“Today is April 1st,” Hailay grinned.
“Yeah, I don’t play,” I said.
Hailay had picked me up with his driver and another passenger on the outskirts of Debra Birhan. When we hit Desse, some six hours later he suddenly said,
“My boss said we have to stay here a few days.”
And this was no April Fool’s joke. His sudden change of story and the fact that he hadn’t spoken to anyone on the phone for the last 6 hours had the whiff of bullshit ride up my nose.
“So goodbye.” He handed me my guitar and turned his back.
I’ve never been dropped like this in three years of hitch hiking. Even Juhar, my co-passenger, who had gotten off the ride after what appeared to be a heated argument, had gone off. Collecting my packs I hiked down the road as the sun set and clouds settled in on the outskirts of the city of Desse, bumping into him.
“Those guys are stupid,” he said, affirming their bullshittiness.
“Good luck,” I wished him as he was sussing out transport to Makele, some 450 K’s north. Desse was the half-way point, 429 K’s north of Addis Ababa, where I had left that morning, starting out with an 8-K hike, carrying my 30 kilos until Tsegye, Tsodesa and Tsomer decided to help me out.
“Where are you guys headed?” I asked.
“Debre Birhan,” Tsgeye said.
I hopped in.
“This is where the long-distance runners train,” Tsegye pointed out the long-legged folk running on the road.
Ethiopia’s global success in marathon running is due to the fact that training is done in high altitudes of over 2,500 meters.
“Birhan used to be the capital city back in the 13-14th century,” he added just before I was dropped off a few K’s before the town. I bid them farewell and was soon picked up by Wande, Solomon and Daniel.
After a bit of philosophising they invited me for coffee. I brought out Ol’ Red and jammed out some Johnny Cash, earning my caffeine fix. The guys dropped me at the edge of town where I waved at the horse and buggy drivers that offered me a ride as I hiked about 3 Ks down the road. A lot of buses and mini-buses (taxis) blasted by along with heavily-loaded trucks. I was glad that the taxis weren’t stopping to bug me as they’ve done in every country I’ve hitched. The lack of motorbikes also made it more peaceful.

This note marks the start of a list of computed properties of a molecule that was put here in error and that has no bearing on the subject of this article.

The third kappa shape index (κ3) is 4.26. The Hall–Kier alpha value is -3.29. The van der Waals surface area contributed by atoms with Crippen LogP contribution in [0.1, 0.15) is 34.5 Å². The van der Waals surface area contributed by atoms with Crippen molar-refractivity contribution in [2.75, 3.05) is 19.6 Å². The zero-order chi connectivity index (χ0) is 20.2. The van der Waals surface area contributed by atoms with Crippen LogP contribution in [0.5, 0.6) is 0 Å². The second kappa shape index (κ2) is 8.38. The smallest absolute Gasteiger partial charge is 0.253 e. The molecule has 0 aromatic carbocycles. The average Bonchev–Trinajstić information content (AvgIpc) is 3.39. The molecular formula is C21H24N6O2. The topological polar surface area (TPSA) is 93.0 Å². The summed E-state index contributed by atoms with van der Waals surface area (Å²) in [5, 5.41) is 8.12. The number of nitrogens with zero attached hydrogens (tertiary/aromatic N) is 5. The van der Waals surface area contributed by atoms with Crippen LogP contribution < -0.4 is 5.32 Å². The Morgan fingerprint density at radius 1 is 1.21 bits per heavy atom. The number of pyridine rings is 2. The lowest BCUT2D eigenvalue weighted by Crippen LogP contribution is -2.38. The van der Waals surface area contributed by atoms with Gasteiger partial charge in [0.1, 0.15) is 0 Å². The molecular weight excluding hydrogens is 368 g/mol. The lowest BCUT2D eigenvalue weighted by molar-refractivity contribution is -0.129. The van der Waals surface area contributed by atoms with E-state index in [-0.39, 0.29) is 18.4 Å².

But I was a little concerned at the lack of private cars. I decided to stop after I crossed a small bridge and it was here that Hailay, his driver, Seuyum and their passenger, Juhar stopped for me. Juhar was chewing ghat and offered me some. I accepted a few branches and chewed on the leaves.
“We are heading to Makele,” Hailay had said. “But we will reach there tomorrow. Today we go as far as we can.”
As we cruised on the windy, hilly roads, I was blown away by the majesty of the land. I had never seen so many mountains and hills in one country. We drove through tunnels that the Italians had carved into the rock, on roads built by the Chinese.
I was pointed out the eucalyptus trees that dotted the countryside. “They were introduced 120 years ago by the emperor,” Hailay said, connecting to my Australian roots.
After helping a bus driver load a gear box into the tray of the Hilux and take him about 30 K’s up the hill to his broken down vehicle, we continued on and stopped in Kamse for a late lunch of njera and pasta.
Juhar had gone off to eat somewhere else and when we were done I asked if they knew where he was.
“We don’t know him,” Hailay. “What is his name?”
I blinked before resorting to my notes. “Juhar.”
“Is he Muslim?” Hailay asked.
“Does it matter?” I answered.
He laughed and we got into the car. Juhar appeared and joined me in the backseat where he commenced to pray quietly. We shot through the hills and small villages, passing camels, Ankola cows with impaling horns, goats, horses and overloaded donkeys. I was surprised at how smooth the roads were. Not a single pothole.
“Everywhere I’ve been it’s like the army has been using the roads for target practice,” I told them of my experiences.
“Yes, the Chinese, Koreans, Italians and the Turkish have all been building the roads here,” Hailay said.
Rain clouds began to close in as we reached Desse, a large city by the shores of Lake Hayk. It was beginning to get dark and it was here that Hailay began to reek of bullshit. I hiked down the road seething. There was no movement of any vehicles so I figured I’d try to find somewhere safe to pitch a tent. A group of teenagers were hovering around a small coffee shack.